Future Housing: 6 Forward-Thinking Visions Make Dense Cities More Livable

Co-Living: A New Iteration of Boarding Houses

Boarding houses may seem like a quaint mode of living that went out of style decades ago, but the reality is, scarce expensive housing has produced a sharp increase in the sharing of individual units among unrelated adults. A whole lot of people have ‘housemates’ later in life than they ever planned, bringing the sharing economy into increasingly intimate spaces. While a lot of existing houses and apartments aren’t designed for this purpose and therefore not ideal for it, intentional co-living spaces can pack a surprising amount of function into a footprint that would normally fit a single occupant or small family. Fabrica takes this to the extreme with its co-living space in Bangkok, created for students facing financial difficulties. While they don’t have a ton of privacy, they do have a modern, comfortable place to live and socialize that looks a lot more enticing than a typical dorm.

JYA-rchitects’ Sillim-Dong House is a shared home for ten female residents in a dense area of Seoul, South Korea, offering each occupant a location and level of amenities she would not normally be able to afford. Available floor space is maximized by eliminating corridors and each floor has its own bathroom. Common areas are located in the brightly-lit upper stories.

Sou Fujimoto’s ‘Rental Space Tower’ adds an extra layer of privacy to this scenario with a building that staggers private, enclosed bedrooms with communal outdoor and semi-enclosed spaces for an airy, livable result that encourages interaction between neighbors. Everyone in the building has access to shared kitchens, baths, theater rooms and gardens that are larger and nicer than what would fit into their own small individual spaces.

Rethinking High-Density ‘Social Housing’

It’s fair to say that governments around the world haven’t historically done a great job at providing examples for livable, quality social housing. The phrase ‘housing project’ conjures very specific imagery within the United States, while leftover Soviet social housing is known for looking extraordinarily dystopian. But it doesn’t have to be that way. Inject some personality, higher quality materials and more thoughtful layouts into buildings owned and managed by the state or non-profit organizations and you’re instantly providing something a lot more meaningful. Bui Quy Son’s ‘Kim Lien City’ is a colorful example, infused with the local culture and helping to preserve a traditional architectural typology in the rapidly changing city of Hanoi. The project explores possibilities for reviving Hanoi’s post-war collective housing network with modules that fit within a framework (bringing social housing and plug-and-play modular dwellings together in one concept.)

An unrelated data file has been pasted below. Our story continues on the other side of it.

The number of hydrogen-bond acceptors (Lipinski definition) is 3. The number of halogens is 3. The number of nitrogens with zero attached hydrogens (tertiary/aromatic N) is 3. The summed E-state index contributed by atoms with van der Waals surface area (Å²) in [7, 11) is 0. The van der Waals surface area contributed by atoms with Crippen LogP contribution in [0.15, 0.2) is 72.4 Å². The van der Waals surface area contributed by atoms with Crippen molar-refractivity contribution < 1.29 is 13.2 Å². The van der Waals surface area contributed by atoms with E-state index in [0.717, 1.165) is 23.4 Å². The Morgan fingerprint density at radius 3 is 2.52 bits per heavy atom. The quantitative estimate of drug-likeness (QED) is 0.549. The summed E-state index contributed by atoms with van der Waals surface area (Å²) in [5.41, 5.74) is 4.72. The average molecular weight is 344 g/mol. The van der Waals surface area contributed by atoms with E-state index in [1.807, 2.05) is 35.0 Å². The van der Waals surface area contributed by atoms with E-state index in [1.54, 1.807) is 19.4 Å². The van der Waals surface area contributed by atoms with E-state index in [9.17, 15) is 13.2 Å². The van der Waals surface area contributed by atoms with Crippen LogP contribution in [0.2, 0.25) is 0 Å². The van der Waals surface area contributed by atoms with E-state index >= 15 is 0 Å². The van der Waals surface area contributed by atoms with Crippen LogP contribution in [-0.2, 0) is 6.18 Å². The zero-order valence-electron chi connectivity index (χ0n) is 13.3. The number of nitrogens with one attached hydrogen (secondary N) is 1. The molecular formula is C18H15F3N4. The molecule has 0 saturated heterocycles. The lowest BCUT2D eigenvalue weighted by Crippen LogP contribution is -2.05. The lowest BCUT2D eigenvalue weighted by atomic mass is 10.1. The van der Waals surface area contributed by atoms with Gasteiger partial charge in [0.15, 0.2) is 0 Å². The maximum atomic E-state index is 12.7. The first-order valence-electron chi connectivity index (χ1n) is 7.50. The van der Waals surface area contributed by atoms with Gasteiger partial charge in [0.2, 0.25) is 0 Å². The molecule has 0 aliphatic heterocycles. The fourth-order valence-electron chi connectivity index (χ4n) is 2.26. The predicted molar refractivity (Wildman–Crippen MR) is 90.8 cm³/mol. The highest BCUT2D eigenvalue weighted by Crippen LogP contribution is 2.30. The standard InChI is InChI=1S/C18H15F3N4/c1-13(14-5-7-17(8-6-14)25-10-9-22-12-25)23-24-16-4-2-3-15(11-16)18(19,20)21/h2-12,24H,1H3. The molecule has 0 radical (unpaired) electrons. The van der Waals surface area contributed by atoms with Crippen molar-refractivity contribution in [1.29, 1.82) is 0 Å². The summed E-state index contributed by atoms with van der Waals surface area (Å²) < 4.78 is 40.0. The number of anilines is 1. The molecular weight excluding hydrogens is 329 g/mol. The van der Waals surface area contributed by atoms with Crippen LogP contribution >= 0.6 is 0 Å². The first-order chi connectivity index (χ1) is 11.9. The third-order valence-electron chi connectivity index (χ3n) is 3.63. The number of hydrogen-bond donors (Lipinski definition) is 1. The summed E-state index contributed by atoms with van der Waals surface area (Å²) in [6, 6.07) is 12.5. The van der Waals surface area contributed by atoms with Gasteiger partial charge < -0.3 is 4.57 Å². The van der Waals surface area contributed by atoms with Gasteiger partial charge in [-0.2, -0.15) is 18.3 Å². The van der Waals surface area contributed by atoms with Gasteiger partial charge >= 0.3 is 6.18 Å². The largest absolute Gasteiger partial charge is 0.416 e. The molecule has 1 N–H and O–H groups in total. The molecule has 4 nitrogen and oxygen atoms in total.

Stefano Boeri Architettii integrates a lush vertical forest into a social housing project in the Trudo Vertical Forest concept, which fits 125 low-income social housing units into 19 floors, each one with its own balcony filled with plants. The building creates its own ecosystem, helps filter the air for its occupants and uses prefabrication for rapid, accurate construction.

WE Architecture won a competition to design social housing in Aarhus, Denmark with ‘Saltholmsgade,’ a modern reinterpretation of the city’s historical housing typologies incorporating green communal spaces. The complex contains 38 individual affordable apartments giving occupants views of the city from rooftop gardens.

Subscription Living: Rent Everything, Own Nothing

At London’s Architectural Association School of Architecture, a master’s program called Design Research Laboratory asks teams of post-graduate students to envision mass-customized urban housing for the future. One interesting proposal to come out of this program is Team Dwel.t’s “rent everything, own nothing” community. Set within an organically shaped building made of woven carbon fiber (which is almost certainly a material we’ll be seeing more of in the coming decades), the concept muses that in an age of Netflix, Pandora and Uber, some urbanites may be willing to give up ownership of just about everything in exchange for more freedom. Each space would be unique, enticing nomadic types to try out different homes within a single building.

“Dwel.t believes that architecture has a significant role to play in the building of communities and the sharing of resources. They’ve been specifically looking at lightweight interchangeable panels created with techniques like carbon-fiber weaaving. Carbon fiber is strong but lightweight, so you can remove and reposition walls easier than if they were made of concrete.”